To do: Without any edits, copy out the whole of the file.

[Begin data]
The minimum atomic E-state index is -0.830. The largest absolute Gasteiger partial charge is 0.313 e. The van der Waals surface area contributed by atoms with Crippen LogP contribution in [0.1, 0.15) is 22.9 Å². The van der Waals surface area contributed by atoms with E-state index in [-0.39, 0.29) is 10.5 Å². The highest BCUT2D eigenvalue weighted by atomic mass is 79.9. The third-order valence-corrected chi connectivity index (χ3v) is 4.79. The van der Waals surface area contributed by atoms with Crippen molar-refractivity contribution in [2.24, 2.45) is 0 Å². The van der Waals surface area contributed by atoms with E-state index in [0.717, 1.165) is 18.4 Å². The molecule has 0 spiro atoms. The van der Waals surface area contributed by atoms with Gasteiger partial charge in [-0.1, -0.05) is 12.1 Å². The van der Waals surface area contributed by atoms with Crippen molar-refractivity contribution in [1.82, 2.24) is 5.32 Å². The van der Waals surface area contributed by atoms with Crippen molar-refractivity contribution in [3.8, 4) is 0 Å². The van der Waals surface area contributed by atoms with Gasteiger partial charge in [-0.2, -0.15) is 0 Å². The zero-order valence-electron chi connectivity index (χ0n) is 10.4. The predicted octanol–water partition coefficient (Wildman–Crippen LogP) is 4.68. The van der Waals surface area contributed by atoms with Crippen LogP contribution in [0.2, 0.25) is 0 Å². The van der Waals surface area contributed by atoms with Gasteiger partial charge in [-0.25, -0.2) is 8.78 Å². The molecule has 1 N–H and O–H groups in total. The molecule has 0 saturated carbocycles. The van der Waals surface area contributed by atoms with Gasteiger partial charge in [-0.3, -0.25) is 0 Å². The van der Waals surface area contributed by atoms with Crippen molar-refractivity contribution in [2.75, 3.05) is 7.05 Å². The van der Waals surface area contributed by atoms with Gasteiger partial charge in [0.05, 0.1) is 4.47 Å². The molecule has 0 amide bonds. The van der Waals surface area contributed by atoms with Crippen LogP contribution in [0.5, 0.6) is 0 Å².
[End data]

The minimum atomic E-state index is -0.830. The largest absolute Gasteiger partial charge is 0.313 e. The van der Waals surface area contributed by atoms with Crippen LogP contribution in [0.1, 0.15) is 22.9 Å². The van der Waals surface area contributed by atoms with E-state index in [-0.39, 0.29) is 10.5 Å². The highest BCUT2D eigenvalue weighted by atomic mass is 79.9. The third-order valence-corrected chi connectivity index (χ3v) is 4.79. The van der Waals surface area contributed by atoms with Crippen molar-refractivity contribution in [2.24, 2.45) is 0 Å². The van der Waals surface area contributed by atoms with E-state index in [0.717, 1.165) is 18.4 Å². The molecule has 0 spiro atoms. The van der Waals surface area contributed by atoms with Gasteiger partial charge in [-0.1, -0.05) is 12.1 Å². The van der Waals surface area contributed by atoms with Crippen molar-refractivity contribution in [1.82, 2.24) is 5.32 Å². The van der Waals surface area contributed by atoms with Crippen molar-refractivity contribution in [3.8, 4) is 0 Å². The van der Waals surface area contributed by atoms with Gasteiger partial charge in [-0.2, -0.15) is 0 Å². The zero-order valence-electron chi connectivity index (χ0n) is 10.4. The predicted octanol–water partition coefficient (Wildman–Crippen LogP) is 4.68. The van der Waals surface area contributed by atoms with Crippen LogP contribution in [0.2, 0.25) is 0 Å². The van der Waals surface area contributed by atoms with Gasteiger partial charge in [-0.25, -0.2) is 8.78 Å². The molecule has 1 N–H and O–H groups in total. The molecule has 0 saturated carbocycles. The van der Waals surface area contributed by atoms with Gasteiger partial charge in [-0.3, -0.25) is 0 Å². The van der Waals surface area contributed by atoms with Crippen molar-refractivity contribution in [2.75, 3.05) is 7.05 Å². The van der Waals surface area contributed by atoms with Gasteiger partial charge in [0.05, 0.1) is 4.47 Å². The molecule has 0 amide bonds. The van der Waals surface area contributed by atoms with Crippen LogP contribution in [0.5, 0.6) is 0 Å².